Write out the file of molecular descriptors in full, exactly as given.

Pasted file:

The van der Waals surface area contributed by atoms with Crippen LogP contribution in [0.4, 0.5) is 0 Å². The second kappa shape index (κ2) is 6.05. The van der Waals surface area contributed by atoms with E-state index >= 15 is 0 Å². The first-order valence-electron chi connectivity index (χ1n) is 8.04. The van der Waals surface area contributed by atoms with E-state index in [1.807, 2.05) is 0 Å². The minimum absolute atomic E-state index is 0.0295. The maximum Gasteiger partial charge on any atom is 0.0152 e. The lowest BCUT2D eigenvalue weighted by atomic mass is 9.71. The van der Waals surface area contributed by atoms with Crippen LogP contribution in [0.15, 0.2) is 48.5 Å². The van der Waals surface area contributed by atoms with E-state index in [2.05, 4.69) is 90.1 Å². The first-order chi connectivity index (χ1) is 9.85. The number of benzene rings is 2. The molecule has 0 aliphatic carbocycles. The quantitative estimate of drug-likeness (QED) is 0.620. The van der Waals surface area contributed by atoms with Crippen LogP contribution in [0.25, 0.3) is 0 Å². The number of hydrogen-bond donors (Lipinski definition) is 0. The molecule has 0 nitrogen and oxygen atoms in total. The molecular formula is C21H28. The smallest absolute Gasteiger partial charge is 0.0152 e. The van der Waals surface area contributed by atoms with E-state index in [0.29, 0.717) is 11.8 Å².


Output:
The van der Waals surface area contributed by atoms with Crippen LogP contribution in [0.4, 0.5) is 0 Å². The second kappa shape index (κ2) is 6.05. The van der Waals surface area contributed by atoms with E-state index >= 15 is 0 Å². The first-order valence-electron chi connectivity index (χ1n) is 8.04. The van der Waals surface area contributed by atoms with E-state index in [1.807, 2.05) is 0 Å². The minimum absolute atomic E-state index is 0.0295. The maximum Gasteiger partial charge on any atom is 0.0152 e. The lowest BCUT2D eigenvalue weighted by atomic mass is 9.71. The van der Waals surface area contributed by atoms with Crippen LogP contribution in [0.15, 0.2) is 48.5 Å². The van der Waals surface area contributed by atoms with E-state index in [2.05, 4.69) is 90.1 Å². The first-order chi connectivity index (χ1) is 9.85. The number of benzene rings is 2. The molecule has 0 aliphatic carbocycles. The quantitative estimate of drug-likeness (QED) is 0.620. The van der Waals surface area contributed by atoms with Crippen LogP contribution in [0.25, 0.3) is 0 Å². The number of hydrogen-bond donors (Lipinski definition) is 0. The molecule has 0 nitrogen and oxygen atoms in total. The molecular formula is C21H28. The smallest absolute Gasteiger partial charge is 0.0152 e. The van der Waals surface area contributed by atoms with E-state index in [0.29, 0.717) is 11.8 Å².